Celebrating 50 years of parade watching

12 Jul
183 east main street

An undated photo of 183 E. Main St. from the Webster Museum website

If you ask 100 long-time Webster residents about their memories of the Firemen’s Carnival, you’d get 100 different stories. People talk about spending hours at the carnival as a teenager, or being there as a young child, then returning years later with their own children.

I’ve heard a lot of stories this week. I’d like to pass along one of them today.

It’s about Jeannette Chambers, who currently lives with her daughter Paige at 183 East Main Street in the Village of Webster, at the corner of Curtis Park. You probably know the house; it’s one of the most stately and beautiful homes on East Main, and is listed on the National Register of Historic Places It was built in the mid-1900’s by William C. Jayne, a prominent banker at the time. Inside it features five bedrooms, a maid’s quarters, stained glass windows, a huge living room, sitting room, library, attic, and seven porches.  (Click here to read more about the home’s history on the Webster Museum website.)


Jeannette Chambers (right) and her sister Joyce on the porch of their childhood home.

Jeannette has been living in the house since 1969, the year her parents Granville and Silvia Chambers purchased the property. Its location right on Main Street made it the perfect viewing spot for the annual Carnival parade.


Each year for the last 50 years, she and her siblings did just that. The house has a spacious porch, but that was too far away from the action — even though, Jeannette said, “every year my mom would have me sweep and mop the porch, but we always sat out there.”  They would perch in the grassy area in front of their childhood home, watching the fire trucks, Scout troops, clowns and wagons stream by.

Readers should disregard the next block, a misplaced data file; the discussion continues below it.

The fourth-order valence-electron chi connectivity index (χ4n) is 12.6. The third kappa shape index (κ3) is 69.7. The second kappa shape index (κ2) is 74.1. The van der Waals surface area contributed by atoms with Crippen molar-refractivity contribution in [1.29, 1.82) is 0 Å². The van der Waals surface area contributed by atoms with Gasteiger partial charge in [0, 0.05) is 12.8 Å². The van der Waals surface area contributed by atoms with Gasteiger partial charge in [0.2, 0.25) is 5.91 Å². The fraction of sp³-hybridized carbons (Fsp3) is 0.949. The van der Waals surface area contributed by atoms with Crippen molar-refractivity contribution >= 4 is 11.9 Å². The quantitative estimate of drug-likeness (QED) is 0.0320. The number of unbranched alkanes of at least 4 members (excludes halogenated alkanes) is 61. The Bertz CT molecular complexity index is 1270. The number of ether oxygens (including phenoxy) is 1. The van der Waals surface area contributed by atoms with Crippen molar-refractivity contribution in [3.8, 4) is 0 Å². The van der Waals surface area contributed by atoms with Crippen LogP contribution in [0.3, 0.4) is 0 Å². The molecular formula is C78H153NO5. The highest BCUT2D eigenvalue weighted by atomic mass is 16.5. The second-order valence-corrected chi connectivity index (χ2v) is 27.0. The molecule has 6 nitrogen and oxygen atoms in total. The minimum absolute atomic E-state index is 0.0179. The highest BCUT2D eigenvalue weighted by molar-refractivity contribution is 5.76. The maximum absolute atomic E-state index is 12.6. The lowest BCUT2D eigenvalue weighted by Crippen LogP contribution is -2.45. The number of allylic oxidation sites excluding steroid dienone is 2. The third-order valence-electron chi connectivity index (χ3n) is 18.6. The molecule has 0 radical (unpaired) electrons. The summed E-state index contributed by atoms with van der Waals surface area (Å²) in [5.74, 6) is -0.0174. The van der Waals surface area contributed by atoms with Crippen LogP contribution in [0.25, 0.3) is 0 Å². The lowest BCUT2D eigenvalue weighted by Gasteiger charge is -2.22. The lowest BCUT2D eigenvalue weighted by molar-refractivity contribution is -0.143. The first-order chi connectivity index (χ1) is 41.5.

Thursday was the last time she’ll be able to do that.

Jeannette has had to sell the grand old house, where she grew up and raised her children. But that didn’t stop her from having one more parade-side celebration on Thursday. She invited several friends to mark the 50th-and-last viewing year with snacks, drinks, fresh-grilled hamburgers and hot dogs, and socializing.

As an adult, Jeannette clearly loves the event as much as she did as a child.

“I love that the town still gets so excited about it,” she said. “They’re out there two days ahead putting out chairs.”

She also clearly enjoyed hosting friends old and new for her small party. It was not something she’d ever done before, but explained, “after 50 years of watching the parade we had to celebrate it differently.”

When the parade comes back to town next year, chances are — for the first time in 50 years — Jeannette Chambers won’t be watching it from the lawn of her stately old home. But keep an eye out for her, because she’ll definitely be sitting somewhere.

Old habits die hard.


Jeannette and Joyce with friends and family who came to celebrate 50 years of parade-watching on Thursday night

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2 Responses to “Celebrating 50 years of parade watching”

  1. Pat Sweetland July 12, 2019 at 8:34 pm #

    What a neat story! I did not attend the parade this year as it was the same day as my 55th high school class reunion. I wasn’t sure I could stand all that excitement in one day! But, I usually do so I can watch my “peeps” march. My dad was a volunteer fireman in Henrietta for years and I love to watch the firemen because it brings back memories of my dad when he would march in the parades.

  2. Mary Moore July 13, 2019 at 1:27 pm #

    Thank you ladies so much for sharing this wonderful article. What a great childhood you had. What a great life your parents had. Memories made by all. ❤️💕🌺

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